6. Late: return to casetas for more drinks and dancing
  7. Early: Sunrise. The casetas are all outdoors so it’s pretty cool watching the sky change colours but my goodness we’re all so ugly by daylight.
  8. Breakfast: kebab and then bed.
  9. Midday: wake up, shower in slow motion and get ready to do it all again.

By the end of the week, not only is everyone completely hoarse, but visibly deteriorating. Bloated from beer, hobbling from wearing heels all the time, dark rings under every eye. Conversation frequently turns to what we all want to do ‘when the feria is over and life goes back to normal’. Every second person plans to give up alcohol, every other vows to never eat another kebab again. But the feria itself is treated as a compulsory activity, to be endured until the end, and if you’re not having fun then perhaps there might be something wrong with you. Even the elderly, or people with young kids, or people still working (in Hinojosa the whole week is a public holiday, but farmers can’t just let their animals run wild due to the feria), are expected to participate. For the most part it’s heaps of fun, emigrated relatives return to the village, the population doubles, the atmosphere is of chaos and reunion and light hearted wild abandon. But sometimes it seemed a bit much. One friend of mine, a working mother with serious health issues and who was emotionally drained by a recent family tragedy, had just had her only three weeks holiday entirely chewed up by three consecutive ferias, all of which she was socially obliged to attend. Surely there’s a limit, where it’s okay to just say ‘no, I don’t feel like it today’. But people don’t. They ludicrously keep pushing through, long after they’ve stopped having fun. This isn’t a phenomenon isolated to Spanish ferias, it happens in social settings all over the world, and it makes no sense.

I couldn’t help but get a little angry when on Wednesday afternoon I mentioned being just a wee bit tired of the casetas, and that I didn’t know if I felt like sticking around to see the closing fireworks that evening. I was told to aguantar, stick it out, and tolerate a few (10 or so) more hours until the feria officially finished and we could all proudly go home with our heads held high at having made it to the end. What rubbish. I love going out, I love drinking and dancing and being silly (probably too much), but I absolutely can’t stand doing it out of social obligation, and it pains me to see everyone trying so hard to carry out the script of a feria/rollocking Saturday night/insert orchestrated social event here.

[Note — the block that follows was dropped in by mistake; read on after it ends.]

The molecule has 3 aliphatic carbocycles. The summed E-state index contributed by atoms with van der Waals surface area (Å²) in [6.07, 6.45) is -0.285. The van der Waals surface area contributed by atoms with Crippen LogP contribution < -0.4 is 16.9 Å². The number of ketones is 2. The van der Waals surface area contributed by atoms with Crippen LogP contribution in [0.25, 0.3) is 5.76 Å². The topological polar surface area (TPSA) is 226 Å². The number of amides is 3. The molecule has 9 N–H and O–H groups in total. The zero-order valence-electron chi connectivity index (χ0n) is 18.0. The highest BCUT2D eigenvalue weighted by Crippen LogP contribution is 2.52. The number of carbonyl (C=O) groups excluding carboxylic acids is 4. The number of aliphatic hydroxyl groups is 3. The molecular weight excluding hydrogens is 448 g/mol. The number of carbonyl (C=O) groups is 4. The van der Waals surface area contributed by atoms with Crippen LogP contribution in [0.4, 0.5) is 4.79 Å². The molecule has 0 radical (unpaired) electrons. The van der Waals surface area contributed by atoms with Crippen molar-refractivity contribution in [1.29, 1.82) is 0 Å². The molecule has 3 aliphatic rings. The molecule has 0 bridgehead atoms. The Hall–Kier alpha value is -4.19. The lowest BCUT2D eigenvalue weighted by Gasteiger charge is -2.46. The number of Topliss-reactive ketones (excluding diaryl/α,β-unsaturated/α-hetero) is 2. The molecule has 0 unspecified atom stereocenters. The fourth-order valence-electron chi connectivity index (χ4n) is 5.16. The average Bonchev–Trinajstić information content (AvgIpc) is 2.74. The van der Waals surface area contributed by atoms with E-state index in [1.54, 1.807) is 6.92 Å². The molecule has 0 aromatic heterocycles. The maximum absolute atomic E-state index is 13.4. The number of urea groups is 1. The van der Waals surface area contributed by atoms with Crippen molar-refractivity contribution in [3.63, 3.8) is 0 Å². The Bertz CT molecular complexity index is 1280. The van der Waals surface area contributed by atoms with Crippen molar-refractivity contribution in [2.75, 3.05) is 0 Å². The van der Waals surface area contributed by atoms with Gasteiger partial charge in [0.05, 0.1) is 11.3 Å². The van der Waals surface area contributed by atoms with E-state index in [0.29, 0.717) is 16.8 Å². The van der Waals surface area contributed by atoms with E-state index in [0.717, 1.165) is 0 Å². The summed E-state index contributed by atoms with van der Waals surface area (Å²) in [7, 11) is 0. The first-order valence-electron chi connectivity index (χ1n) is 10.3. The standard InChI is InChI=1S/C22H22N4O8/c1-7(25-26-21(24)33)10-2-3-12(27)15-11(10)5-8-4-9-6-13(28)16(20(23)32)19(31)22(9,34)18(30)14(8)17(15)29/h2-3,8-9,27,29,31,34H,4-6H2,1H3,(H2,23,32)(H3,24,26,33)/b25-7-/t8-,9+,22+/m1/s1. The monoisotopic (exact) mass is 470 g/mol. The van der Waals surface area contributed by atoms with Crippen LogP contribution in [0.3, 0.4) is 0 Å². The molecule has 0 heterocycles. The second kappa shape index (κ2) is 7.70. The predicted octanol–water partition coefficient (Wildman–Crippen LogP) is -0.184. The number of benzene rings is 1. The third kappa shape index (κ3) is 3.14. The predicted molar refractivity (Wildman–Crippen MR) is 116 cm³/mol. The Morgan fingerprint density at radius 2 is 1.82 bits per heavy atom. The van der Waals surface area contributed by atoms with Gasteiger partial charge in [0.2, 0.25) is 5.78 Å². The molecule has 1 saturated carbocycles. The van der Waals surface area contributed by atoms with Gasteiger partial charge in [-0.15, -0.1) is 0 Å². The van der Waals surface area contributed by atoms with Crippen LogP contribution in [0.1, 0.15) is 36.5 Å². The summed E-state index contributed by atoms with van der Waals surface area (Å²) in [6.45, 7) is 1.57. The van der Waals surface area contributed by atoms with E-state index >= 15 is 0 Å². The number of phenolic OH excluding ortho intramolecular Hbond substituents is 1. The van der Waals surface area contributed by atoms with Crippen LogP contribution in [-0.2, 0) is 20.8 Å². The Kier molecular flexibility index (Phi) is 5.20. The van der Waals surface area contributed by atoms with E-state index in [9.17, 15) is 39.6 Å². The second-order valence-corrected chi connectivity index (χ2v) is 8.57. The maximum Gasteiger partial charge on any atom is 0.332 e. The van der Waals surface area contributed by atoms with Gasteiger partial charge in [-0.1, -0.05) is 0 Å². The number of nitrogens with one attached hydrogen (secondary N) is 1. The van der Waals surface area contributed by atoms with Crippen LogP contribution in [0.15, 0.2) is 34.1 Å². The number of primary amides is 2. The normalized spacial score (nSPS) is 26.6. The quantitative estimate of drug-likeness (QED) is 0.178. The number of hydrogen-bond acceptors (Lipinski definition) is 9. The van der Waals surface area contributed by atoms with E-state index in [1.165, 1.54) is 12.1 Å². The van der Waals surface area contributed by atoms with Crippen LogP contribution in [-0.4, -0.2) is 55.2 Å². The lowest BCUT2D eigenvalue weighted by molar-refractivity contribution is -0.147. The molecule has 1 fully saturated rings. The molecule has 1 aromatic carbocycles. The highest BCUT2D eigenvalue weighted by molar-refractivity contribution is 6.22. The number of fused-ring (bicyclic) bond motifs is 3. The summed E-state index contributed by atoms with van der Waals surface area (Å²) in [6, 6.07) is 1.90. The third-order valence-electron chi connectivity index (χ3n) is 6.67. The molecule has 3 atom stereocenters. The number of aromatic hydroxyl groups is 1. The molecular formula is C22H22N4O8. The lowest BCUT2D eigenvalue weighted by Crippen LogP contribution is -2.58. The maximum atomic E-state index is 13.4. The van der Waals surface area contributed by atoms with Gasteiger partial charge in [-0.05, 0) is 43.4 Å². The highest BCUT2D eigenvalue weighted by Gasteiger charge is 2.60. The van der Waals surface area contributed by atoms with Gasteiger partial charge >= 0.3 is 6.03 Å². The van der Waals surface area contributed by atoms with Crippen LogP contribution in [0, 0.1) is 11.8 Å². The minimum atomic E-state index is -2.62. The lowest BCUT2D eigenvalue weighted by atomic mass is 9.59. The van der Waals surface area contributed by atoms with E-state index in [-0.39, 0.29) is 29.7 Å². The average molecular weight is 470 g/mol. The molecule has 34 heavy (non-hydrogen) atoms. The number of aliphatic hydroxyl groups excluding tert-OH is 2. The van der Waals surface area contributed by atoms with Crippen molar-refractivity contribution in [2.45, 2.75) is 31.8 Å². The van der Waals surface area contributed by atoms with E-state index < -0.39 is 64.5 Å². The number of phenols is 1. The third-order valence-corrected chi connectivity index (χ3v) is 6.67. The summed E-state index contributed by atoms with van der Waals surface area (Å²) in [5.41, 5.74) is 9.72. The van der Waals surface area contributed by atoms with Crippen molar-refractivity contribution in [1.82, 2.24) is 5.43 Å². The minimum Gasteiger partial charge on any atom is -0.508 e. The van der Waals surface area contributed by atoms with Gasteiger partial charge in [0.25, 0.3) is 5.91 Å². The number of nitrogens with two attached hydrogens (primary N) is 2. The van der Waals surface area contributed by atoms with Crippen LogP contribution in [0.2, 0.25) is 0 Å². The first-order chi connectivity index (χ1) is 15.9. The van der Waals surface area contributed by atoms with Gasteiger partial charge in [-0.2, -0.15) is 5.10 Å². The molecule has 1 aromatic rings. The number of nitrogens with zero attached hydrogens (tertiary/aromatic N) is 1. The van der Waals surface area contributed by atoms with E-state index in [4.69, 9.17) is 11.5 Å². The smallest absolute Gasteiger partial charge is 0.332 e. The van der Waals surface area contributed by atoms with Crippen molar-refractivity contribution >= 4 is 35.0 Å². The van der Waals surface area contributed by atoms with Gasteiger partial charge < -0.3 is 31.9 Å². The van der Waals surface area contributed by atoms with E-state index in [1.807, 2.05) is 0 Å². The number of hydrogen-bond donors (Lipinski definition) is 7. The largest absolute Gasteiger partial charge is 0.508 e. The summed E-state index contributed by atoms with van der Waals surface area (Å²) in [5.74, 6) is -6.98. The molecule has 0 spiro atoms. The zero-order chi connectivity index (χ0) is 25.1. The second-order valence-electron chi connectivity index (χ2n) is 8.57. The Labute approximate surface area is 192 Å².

That last evening I made an escape from the casetas, to have dinner with a friend in a bar where conversation was actually possible. Needless to say, after a few beverages, another night out didn’t seem such a daunting prospect, and of course I stayed up to see the fireworks. I’m glad I did, they were spectacular, and easily on par with any displays I’ve seen in big cities. However shortly after the last crack and fizzle, I made a thankful beeline for bed. A week of partying like I was ten years younger had left me completely sin pilas, without batteries, and feeling at least ten years older than I actually am.

The morning after the fireworks ‘closing ceremony’, I take a quiet stroll to Santo Cristo, the chapel on the hill where I used to regularly walk and run when I lived in the village. It seems surreal that it was just months ago. The countryside has once again dried up to the late summer yellow it was when I first arrived.  Everything is dead and muted in the wake of the past week’s colourful madness. Back in town, the Africans and Gypsies have all disappeared, the food vans have folded inward and are making ready to leave, and the bars are closed so the waiters can finally have their holiday. The friend I’m staying with admits to feeling lost. It’s like the after-Christmas come down, all that waiting, and now suddenly it’s over. There’s a lot to be done, cleaning, shopping for regular groceries and balanced meals, petrol to be bought before the government hikes up the taxes again on Sunday. But for the moment, no one else leaves their houses, and Hinojosa is once again a ghost town.

So would I go again to a Spanish feria? Almost certainly. But forewarned is forearmed. Next time, I’ll stick to my pija, snobby, city roots, and just visit for the weekend. I’d like to go a larger feria, that of Sevilla, for example. There, I am told, they have a bigger variety of better casetas, and not all the rides are SpongeBob themed.

As for the onerous journey to and from Segovia to Hinojosa… I don’t think I’ll be making that trip frequently. As much as I’ll miss my ex-village and the people in it, I’m ecstatic to finally be moving somewhere a little more cosmopolitan. Before I leave Spain, I’ll definitely go back to visit beloved Hinojosa, but perhaps just not during the feria period.



Write here, right now. The “first” post.

This is weird.

Considering I’ve been spamming friends and family with travel reports for years, and writing a regular journal for a decade, it now feels a little odd being prompted by WordPress to get going and write an ‘opening’ post… Surely that moment has long passed! Which means my blog is already a chronologically wrangled, unsalvageable disaster…